Could be a valuable teaching tool for schools and cultural centers.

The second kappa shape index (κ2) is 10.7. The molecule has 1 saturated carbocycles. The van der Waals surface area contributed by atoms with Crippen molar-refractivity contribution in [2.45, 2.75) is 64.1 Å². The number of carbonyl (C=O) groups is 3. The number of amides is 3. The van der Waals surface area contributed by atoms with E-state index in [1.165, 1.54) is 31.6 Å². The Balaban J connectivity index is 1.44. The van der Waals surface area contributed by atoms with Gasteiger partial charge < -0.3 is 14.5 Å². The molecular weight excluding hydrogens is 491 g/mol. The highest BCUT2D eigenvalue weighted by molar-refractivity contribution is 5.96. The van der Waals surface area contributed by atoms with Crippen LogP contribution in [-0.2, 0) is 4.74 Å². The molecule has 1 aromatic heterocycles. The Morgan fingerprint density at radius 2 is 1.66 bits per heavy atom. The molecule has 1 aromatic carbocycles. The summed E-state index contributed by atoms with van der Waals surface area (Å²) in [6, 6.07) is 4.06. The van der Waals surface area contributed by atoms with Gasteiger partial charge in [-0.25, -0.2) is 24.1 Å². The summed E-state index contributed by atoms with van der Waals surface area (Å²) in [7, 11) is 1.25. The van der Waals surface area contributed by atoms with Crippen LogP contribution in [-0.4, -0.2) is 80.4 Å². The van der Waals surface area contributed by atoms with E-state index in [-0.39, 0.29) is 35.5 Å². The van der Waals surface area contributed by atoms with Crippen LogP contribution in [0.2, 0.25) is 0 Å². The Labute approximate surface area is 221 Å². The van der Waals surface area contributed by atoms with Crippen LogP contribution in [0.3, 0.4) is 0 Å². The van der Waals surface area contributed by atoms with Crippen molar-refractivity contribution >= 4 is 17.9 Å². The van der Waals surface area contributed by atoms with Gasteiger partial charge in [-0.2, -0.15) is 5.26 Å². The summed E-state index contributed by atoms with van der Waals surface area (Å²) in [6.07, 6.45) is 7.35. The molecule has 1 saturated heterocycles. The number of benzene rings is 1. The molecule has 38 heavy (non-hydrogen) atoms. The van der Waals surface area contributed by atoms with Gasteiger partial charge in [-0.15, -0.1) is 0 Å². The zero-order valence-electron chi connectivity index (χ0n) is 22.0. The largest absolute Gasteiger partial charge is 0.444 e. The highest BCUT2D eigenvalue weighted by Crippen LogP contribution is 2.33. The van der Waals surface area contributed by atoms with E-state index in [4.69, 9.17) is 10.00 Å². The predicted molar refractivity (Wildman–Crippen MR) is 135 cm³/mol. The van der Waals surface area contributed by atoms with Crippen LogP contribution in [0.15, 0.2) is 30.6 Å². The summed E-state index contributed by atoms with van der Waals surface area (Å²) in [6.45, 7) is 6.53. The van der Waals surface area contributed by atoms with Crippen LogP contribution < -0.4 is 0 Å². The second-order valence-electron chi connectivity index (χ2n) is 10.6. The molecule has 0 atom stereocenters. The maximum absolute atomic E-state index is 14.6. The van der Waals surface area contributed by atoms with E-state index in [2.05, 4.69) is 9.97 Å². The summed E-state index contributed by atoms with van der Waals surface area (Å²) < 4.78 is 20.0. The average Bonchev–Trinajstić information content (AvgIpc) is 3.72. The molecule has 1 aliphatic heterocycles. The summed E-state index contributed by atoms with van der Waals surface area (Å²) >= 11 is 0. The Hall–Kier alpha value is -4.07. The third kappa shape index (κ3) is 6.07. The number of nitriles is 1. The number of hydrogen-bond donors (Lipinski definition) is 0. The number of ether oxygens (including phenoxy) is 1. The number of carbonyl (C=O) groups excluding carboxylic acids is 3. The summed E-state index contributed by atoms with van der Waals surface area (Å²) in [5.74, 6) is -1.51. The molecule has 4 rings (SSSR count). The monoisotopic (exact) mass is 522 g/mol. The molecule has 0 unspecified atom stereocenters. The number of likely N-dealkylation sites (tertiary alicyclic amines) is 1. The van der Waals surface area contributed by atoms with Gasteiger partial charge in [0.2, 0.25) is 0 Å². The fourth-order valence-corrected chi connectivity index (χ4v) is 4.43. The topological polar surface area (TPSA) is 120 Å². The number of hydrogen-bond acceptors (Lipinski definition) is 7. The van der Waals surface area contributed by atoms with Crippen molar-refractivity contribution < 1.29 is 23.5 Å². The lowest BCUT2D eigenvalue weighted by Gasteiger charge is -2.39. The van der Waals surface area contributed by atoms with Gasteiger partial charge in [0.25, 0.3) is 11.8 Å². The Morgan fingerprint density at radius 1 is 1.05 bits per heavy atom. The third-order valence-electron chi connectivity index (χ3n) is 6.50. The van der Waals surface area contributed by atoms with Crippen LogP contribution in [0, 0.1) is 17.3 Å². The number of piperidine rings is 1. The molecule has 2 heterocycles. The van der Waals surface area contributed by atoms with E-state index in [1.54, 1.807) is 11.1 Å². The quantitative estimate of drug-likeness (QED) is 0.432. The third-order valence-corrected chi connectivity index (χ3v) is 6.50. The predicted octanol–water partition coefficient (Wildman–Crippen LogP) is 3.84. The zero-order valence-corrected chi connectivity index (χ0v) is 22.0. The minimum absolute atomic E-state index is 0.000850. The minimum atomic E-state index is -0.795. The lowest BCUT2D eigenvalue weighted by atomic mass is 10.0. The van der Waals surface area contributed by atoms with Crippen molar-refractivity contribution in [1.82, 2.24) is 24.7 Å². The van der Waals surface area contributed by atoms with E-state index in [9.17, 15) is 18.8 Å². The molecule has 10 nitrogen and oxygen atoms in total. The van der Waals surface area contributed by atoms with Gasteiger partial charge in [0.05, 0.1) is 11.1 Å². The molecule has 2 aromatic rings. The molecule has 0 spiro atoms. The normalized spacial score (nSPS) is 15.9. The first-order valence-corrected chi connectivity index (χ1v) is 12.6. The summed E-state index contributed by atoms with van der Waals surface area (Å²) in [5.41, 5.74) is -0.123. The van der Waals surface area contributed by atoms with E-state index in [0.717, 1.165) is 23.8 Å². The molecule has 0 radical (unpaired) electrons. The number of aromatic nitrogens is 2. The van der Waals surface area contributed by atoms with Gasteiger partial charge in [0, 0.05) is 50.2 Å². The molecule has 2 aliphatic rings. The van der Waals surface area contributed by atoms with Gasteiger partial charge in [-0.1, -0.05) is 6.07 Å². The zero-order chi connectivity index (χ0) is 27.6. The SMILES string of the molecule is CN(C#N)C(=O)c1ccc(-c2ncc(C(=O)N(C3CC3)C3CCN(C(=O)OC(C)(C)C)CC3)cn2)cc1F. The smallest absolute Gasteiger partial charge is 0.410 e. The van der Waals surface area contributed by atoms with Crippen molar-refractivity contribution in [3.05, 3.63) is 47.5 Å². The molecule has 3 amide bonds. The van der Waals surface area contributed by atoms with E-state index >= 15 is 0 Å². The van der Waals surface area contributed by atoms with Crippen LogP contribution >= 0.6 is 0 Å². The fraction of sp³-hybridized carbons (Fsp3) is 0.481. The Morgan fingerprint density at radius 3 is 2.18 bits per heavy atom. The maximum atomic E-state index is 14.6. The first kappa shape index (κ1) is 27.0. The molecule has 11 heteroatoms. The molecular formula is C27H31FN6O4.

Spotlighting the victims of a particularly dire fulcrum in the modernization of India, Paula Fouce and William Haugse’s docu portrait of the indigent folk musicians of Rajasthan is an admirable yet at times distractingly unfocused chronicle of difficult lives and painful legacies. “Song of the Dunes” could be a valuable teaching tool for schools and cultural centers, though it’s likely too slow-moving and insular to attract much commercial attention. Pic played Feb. 4 at the Los Angeles County Museum of Art.“Song of the Dunes” splits its focus between two musician families representing the Thar Desert’s Kalbeliya and Manganiyar tribes, both descendants of the Untouchable caste who historically secured patronage from the nobility by performing at ceremonies and weddings. With the rise of the Indian republic and decline of princely power, they’ve since been reduced to performing for tourists and scrounging together what little sustenance they can find. Most of the docu consists of a rather lackadaisical, free-flowing record of daily life in the families’ respective villages. Though several interview subjects re-emerge throughout, the docu never gives a deeper sense of who these people are, and even though one Manganiyar man notes that his family has been performing for 36 consecutive generations, the history and origins of their music are never adequately discussed. As a glimpse of a rarely seen and strikingly harsh way of life, it’s fascinating, but as a work of cultural anthropology or a portrait of individual people, it comes up short. Pic takes a turn for the tragic when the Kalbeliya clan subjects are forced out of their homes to make way for government-mandated development — these onetime nomads had been historically allotted remote stretches of land on which to live, yet have unclear legal claim to it — and appeal to the sympathetic, yet near-powerless Maharaja for help. The docu never reveals how or if the village has since been rebuilt, and it serves as a powerful illustration of the fragility of these musicians’ livelihood, and the unintended consequences of modernization.